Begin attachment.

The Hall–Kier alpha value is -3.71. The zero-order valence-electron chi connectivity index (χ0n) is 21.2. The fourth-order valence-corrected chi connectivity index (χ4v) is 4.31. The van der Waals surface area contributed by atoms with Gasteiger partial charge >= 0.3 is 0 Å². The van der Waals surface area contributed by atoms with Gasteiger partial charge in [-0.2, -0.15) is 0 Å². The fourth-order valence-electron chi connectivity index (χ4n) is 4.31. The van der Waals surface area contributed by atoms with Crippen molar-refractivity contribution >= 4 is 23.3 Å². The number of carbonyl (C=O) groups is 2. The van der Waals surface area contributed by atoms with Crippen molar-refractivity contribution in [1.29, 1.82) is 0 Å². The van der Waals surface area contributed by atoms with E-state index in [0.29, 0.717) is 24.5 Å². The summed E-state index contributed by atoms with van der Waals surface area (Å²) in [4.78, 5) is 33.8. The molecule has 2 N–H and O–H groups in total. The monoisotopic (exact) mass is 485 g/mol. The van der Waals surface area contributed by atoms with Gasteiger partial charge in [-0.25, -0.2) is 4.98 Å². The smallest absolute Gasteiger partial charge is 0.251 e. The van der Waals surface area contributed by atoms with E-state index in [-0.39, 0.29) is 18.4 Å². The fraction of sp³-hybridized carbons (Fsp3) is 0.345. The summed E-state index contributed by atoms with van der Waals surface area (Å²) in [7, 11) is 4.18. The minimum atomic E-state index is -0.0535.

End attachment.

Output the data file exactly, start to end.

The Hall–Kier alpha value is -3.71. The zero-order valence-electron chi connectivity index (χ0n) is 21.2. The fourth-order valence-corrected chi connectivity index (χ4v) is 4.31. The van der Waals surface area contributed by atoms with Gasteiger partial charge >= 0.3 is 0 Å². The van der Waals surface area contributed by atoms with Gasteiger partial charge in [-0.2, -0.15) is 0 Å². The fourth-order valence-electron chi connectivity index (χ4n) is 4.31. The van der Waals surface area contributed by atoms with Crippen molar-refractivity contribution >= 4 is 23.3 Å². The number of carbonyl (C=O) groups is 2. The van der Waals surface area contributed by atoms with Crippen molar-refractivity contribution in [1.29, 1.82) is 0 Å². The van der Waals surface area contributed by atoms with E-state index in [0.29, 0.717) is 24.5 Å². The summed E-state index contributed by atoms with van der Waals surface area (Å²) in [4.78, 5) is 33.8. The molecule has 2 N–H and O–H groups in total. The monoisotopic (exact) mass is 485 g/mol. The van der Waals surface area contributed by atoms with Gasteiger partial charge in [-0.25, -0.2) is 4.98 Å². The smallest absolute Gasteiger partial charge is 0.251 e. The van der Waals surface area contributed by atoms with E-state index in [-0.39, 0.29) is 18.4 Å². The fraction of sp³-hybridized carbons (Fsp3) is 0.345. The summed E-state index contributed by atoms with van der Waals surface area (Å²) in [7, 11) is 4.18. The minimum atomic E-state index is -0.0535.